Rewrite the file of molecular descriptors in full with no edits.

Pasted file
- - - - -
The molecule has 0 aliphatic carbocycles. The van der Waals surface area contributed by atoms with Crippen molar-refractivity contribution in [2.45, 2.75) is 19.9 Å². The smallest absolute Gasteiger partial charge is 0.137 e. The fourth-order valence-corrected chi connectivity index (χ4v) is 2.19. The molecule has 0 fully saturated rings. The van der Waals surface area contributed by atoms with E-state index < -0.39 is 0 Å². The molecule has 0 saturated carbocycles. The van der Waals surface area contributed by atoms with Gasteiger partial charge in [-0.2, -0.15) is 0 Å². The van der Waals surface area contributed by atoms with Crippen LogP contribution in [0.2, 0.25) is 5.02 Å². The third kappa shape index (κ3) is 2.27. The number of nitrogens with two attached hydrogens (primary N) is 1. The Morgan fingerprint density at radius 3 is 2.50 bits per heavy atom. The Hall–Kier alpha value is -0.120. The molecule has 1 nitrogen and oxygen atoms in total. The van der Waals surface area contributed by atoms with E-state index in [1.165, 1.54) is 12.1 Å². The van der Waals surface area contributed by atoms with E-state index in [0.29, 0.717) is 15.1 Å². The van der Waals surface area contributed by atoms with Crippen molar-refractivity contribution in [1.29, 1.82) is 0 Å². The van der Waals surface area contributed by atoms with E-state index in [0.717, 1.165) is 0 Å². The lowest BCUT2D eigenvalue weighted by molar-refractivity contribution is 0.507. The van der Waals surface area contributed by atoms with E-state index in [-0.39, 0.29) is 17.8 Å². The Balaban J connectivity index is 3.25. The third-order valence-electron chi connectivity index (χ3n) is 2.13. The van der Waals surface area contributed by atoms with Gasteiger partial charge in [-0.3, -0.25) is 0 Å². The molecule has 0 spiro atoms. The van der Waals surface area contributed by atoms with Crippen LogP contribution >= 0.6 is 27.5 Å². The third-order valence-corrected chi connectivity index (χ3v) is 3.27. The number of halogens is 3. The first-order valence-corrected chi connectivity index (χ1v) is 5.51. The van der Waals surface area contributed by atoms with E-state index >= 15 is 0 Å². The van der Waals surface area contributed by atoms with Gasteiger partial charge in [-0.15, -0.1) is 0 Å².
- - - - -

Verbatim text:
The molecule has 0 aliphatic carbocycles. The van der Waals surface area contributed by atoms with Crippen molar-refractivity contribution in [2.45, 2.75) is 19.9 Å². The smallest absolute Gasteiger partial charge is 0.137 e. The fourth-order valence-corrected chi connectivity index (χ4v) is 2.19. The molecule has 0 fully saturated rings. The van der Waals surface area contributed by atoms with E-state index < -0.39 is 0 Å². The molecule has 0 saturated carbocycles. The van der Waals surface area contributed by atoms with Gasteiger partial charge in [-0.2, -0.15) is 0 Å². The van der Waals surface area contributed by atoms with Crippen LogP contribution in [0.2, 0.25) is 5.02 Å². The third kappa shape index (κ3) is 2.27. The number of nitrogens with two attached hydrogens (primary N) is 1. The Morgan fingerprint density at radius 3 is 2.50 bits per heavy atom. The Hall–Kier alpha value is -0.120. The molecule has 1 nitrogen and oxygen atoms in total. The van der Waals surface area contributed by atoms with E-state index in [1.165, 1.54) is 12.1 Å². The van der Waals surface area contributed by atoms with E-state index in [0.29, 0.717) is 15.1 Å². The van der Waals surface area contributed by atoms with Crippen molar-refractivity contribution in [1.29, 1.82) is 0 Å². The van der Waals surface area contributed by atoms with E-state index in [0.717, 1.165) is 0 Å². The lowest BCUT2D eigenvalue weighted by molar-refractivity contribution is 0.507. The van der Waals surface area contributed by atoms with E-state index in [-0.39, 0.29) is 17.8 Å². The Balaban J connectivity index is 3.25. The third-order valence-electron chi connectivity index (χ3n) is 2.13. The van der Waals surface area contributed by atoms with Gasteiger partial charge in [-0.3, -0.25) is 0 Å². The molecule has 0 spiro atoms. The van der Waals surface area contributed by atoms with Crippen LogP contribution >= 0.6 is 27.5 Å². The third-order valence-corrected chi connectivity index (χ3v) is 3.27. The number of halogens is 3. The first-order valence-corrected chi connectivity index (χ1v) is 5.51. The van der Waals surface area contributed by atoms with E-state index >= 15 is 0 Å². The van der Waals surface area contributed by atoms with Gasteiger partial charge in [-0.15, -0.1) is 0 Å².